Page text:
I am currently completing my first practicum in an elementary school with two 6th grade intensive English groups. When I started teaching there, what stroked me the most was how good the students were at communicating in English all the time.
But then, I also had the chance to observe second, third, and fifth grade ESL learners, and trust me, from then on I perceived the class speaking English hundred percent of the time that was pictured in my ESL Pedagogy class as a kind of utopia. Having the student who are not embarked in any kind of intensive English program to speak English all the time IS a utopia. At least… for what I observed.
But this was not a surprised to me. I myself come from a region in which English is not spoken AT ALL. I remember that, in my English classes, I would never speak a word in English… even to the teacher. I guess speaking English appeared to us as a bit ridicule since we knew we could talk French with our friends and that speaking English just never happened outside the classroom. English was to us similar to a foreign language. We learned in school, but never did get a chance to apply what we learned unless we went on vacation where English was spoken.
I really began to have an interest in speaking English when I was first immersed in an anglophone milieu. Well… Let’s say I had no choice but to speak English. Anyhow, from this point on, my English began to improve. Speaking English became real.
This is what I would want to elicit from my student. I want them to feel like speaking English IS real. I want them to aim at English proficiency. But for this, I need to make communicating in English REAL. To do so, I figured that I could have my student talk with some native English speaker with an amazing video conferencing tool that will put any distance barrier down: Skype. Indeed, with the use of Skype, I can imagine numberless of possibilities which would provide opportunities for the students to experience real communication in English.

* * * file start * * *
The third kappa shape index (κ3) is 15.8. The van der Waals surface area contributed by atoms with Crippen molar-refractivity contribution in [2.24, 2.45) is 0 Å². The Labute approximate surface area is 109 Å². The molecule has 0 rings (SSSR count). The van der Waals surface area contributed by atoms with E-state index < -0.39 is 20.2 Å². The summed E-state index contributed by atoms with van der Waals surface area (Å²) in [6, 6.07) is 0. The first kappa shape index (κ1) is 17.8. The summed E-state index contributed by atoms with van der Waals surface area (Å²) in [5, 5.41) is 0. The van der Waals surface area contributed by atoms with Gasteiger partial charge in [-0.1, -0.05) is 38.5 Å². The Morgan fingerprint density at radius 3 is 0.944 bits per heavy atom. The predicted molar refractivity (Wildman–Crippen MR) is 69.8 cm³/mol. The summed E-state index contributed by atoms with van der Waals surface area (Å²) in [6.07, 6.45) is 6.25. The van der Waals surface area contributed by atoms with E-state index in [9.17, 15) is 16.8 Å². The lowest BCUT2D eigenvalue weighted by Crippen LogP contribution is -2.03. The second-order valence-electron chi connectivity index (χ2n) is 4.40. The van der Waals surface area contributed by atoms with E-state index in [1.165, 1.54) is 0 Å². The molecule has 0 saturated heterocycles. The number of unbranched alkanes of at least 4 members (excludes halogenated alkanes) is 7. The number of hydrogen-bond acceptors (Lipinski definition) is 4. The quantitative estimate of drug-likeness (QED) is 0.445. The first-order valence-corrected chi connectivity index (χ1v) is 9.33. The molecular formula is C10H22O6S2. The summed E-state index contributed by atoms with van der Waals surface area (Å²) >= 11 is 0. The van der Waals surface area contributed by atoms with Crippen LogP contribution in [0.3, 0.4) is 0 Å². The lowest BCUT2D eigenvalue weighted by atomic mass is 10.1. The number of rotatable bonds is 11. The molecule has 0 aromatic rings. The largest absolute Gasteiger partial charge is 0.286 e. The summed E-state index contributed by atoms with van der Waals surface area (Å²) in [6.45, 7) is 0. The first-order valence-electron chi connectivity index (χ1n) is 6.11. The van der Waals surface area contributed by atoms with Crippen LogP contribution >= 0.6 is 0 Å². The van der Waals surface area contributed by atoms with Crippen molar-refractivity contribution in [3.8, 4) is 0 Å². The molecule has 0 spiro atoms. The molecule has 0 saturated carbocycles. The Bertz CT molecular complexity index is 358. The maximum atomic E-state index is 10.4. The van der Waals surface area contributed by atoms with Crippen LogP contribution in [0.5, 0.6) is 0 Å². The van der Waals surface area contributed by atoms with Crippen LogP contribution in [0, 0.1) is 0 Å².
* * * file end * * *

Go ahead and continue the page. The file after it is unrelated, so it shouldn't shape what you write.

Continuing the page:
Skype, as many of you may know, is an online platform on which it is possible to have video conversations. It is as if talking on the phone, but people can see each other while talking. Moreover, you can have a conversation with anywhere in the world, at any time of the day, and it’s free! All of what is needed is to create an account on Skype.
Basically, if I was to use it with my students, I would contact native English speaker which are available to have conversation with student during class time. I would ask native English speaker i know, or for someone who does not have any native English speaker contact, I would loo out for someone on Skype community.
With these conversation, students would have the opportunity to experience real conversation with a native speaker which, at the same time as developing the student’s cultural knowledge, will increase the student’s motivation to use English in the classroom and improve the participation rate. Instead of having the teacher talk all the time, it would be the students talking most of the time. Skype is a great tool to use in order to practice communicative skills, which I think is as important if not more than practicing grammatical skills.
In the context of ESL, it is also easy to find complete classrooms to make conversation with. For example, I could match one of my Quebec classes with another classes elsewhere which is trying to learn french as a second language.
Skype is a great tool to use in order to practice communicative skills, which I think is as important if not more than practicing grammaticskills.